Have you ever heard of the ‘Standing in Waiting Room” experiment? If you haven’t, here’s the video of what I’m talking about, though I’ll also give you a brief summary of the video:
In this video, the test subject does not know that everyone in the doctor’s waiting room, except for her, is in on an experiment. At the sound of a tone, everyone in the waiting room stands up, waits, then sits back down.
The woman in the video at first is confused by this action, but, after a little time, she also stands up like everyone else. One by one, everyone else in the room is called back to see the doctor until it just this one woman, alone.
The tone goes off and, what do you know, she stands up, even though no one else is in the room. Then, more people start to show up. This time, these folks are not in on the experiment.
The woman, with others in the room who are not in on the experiment (in other words, they’re not going to stand at the sound of the tone), continues to stand up at the sound of the tone.
The people that have come in, after a little time, follow her example. They all stand up at the tone, wait, and then sit down. What’s more, after the woman herself is called in, the other people continue to stand up at the tone.
Social conformity is a powerful influencer. It is so powerful that even if an act, like standing up at the sound of a tone, gives no understood benefit, might even seem nonsensical, if enough people around you are doing it, you are highly likely to do it as well.
Stay with the thoughts presented above as I cover a news item that many of you may have already heard of. This is a story about microchipping humans, but it’s being done by a private company.
Three Squares Market, or 32M, has made headlines with its recent decision to offer voluntary, company-paid chipping of its employees. They even held a “Chip Party” where the employees who volunteered came to get the procedure done. They even handed out t-shirts to employees that said “I Got Chipped.”
The company is located in River Falls, Wisconsin. It said it offered the chips to employees to allow them to “open doors, log onto computers or buy breakroom snacks by simply waving their hand.”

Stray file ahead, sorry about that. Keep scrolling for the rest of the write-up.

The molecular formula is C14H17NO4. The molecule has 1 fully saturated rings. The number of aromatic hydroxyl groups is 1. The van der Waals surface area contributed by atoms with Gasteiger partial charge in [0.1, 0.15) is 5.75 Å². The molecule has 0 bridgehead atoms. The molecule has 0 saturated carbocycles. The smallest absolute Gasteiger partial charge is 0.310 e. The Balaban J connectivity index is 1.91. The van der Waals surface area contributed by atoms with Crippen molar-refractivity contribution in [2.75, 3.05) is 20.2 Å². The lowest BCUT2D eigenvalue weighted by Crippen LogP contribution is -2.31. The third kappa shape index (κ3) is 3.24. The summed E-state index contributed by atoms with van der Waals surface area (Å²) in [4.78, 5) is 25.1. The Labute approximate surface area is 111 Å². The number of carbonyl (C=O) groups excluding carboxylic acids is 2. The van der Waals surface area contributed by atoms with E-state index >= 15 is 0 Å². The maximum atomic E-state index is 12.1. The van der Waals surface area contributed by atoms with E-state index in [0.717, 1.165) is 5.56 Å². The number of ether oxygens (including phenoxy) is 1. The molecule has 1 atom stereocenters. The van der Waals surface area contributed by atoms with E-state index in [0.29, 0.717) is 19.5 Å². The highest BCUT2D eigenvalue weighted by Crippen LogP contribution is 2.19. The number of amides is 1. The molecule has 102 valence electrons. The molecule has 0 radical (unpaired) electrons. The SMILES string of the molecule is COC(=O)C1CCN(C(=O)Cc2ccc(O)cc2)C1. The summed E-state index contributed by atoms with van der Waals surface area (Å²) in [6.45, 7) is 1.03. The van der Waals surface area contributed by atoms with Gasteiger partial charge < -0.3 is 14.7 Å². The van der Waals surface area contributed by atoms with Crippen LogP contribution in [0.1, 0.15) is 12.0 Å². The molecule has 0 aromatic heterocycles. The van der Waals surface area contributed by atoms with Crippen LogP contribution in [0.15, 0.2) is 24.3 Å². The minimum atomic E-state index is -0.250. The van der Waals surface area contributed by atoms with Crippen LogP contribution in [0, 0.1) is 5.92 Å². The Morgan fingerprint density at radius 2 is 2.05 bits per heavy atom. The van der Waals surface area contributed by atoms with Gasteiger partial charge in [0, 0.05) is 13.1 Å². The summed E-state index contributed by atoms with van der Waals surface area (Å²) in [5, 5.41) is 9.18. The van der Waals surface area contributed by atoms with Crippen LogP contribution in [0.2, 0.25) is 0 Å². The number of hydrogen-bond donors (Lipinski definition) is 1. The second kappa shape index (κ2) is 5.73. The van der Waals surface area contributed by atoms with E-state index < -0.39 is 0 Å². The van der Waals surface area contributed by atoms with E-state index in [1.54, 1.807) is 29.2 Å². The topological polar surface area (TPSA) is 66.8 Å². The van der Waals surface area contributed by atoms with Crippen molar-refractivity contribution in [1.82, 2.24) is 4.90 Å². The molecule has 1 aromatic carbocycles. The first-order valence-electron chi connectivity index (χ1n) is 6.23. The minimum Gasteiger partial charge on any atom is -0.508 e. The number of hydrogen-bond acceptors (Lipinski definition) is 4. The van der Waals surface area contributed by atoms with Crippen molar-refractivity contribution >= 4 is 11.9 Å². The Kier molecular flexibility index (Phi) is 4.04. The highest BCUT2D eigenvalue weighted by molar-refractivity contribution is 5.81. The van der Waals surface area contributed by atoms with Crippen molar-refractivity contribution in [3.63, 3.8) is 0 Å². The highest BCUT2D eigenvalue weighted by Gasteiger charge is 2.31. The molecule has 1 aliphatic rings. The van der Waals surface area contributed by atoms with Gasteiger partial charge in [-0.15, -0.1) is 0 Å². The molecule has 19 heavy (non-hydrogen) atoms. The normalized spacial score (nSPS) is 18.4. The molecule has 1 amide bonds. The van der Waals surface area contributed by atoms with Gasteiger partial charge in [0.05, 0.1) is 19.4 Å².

The VP of Sales at 32M, Melissa Timmins, is quoted in an article at the Chicago Tribune as saying about her decision to get the implant, “I planned for the worst and it wasn’t bad at all,” said Timmins, who received a microchip in her left hand on Monday. “Just a little prick.”
The article offers a counter from a marketing executive, Katie Langer, who had health concerns about a foreign object being in her body, but she was fine overall with the chip concept.
The company stated that 41 out of its 85 employees have agreed to have the procedure done. This effort by 32M is the first of its kind in the US, but it is hardly new in Europe, where the practice is becoming increasingly widespread.
Now, that figure, that 41 out of 85 employees figure, might seem a little encouraging to you if you already see the potential pitfalls of the emergence of a “chip” culture. But, let’s remember that this figure is merely the initial offering of the chip.
In a sense, if you watch the video I inserted above, this is the woman in the waiting room, still a little unsure, but standing for the first time. Give the power of social conformity a chance to work its magic at this company and I am sure, within a year, the number of employees who sign up for the program will rise to 70 or more.
Let’s go back in brief time to a hacking story. This hack took place in Mid-May of this year. It was a ransomware attack that affected corporations, and some major government computer systems, mostly in Europe. Some of the biggest networks affected included the British Healthcare System and Merck Incorporated. Many of these networks are STILL recovering.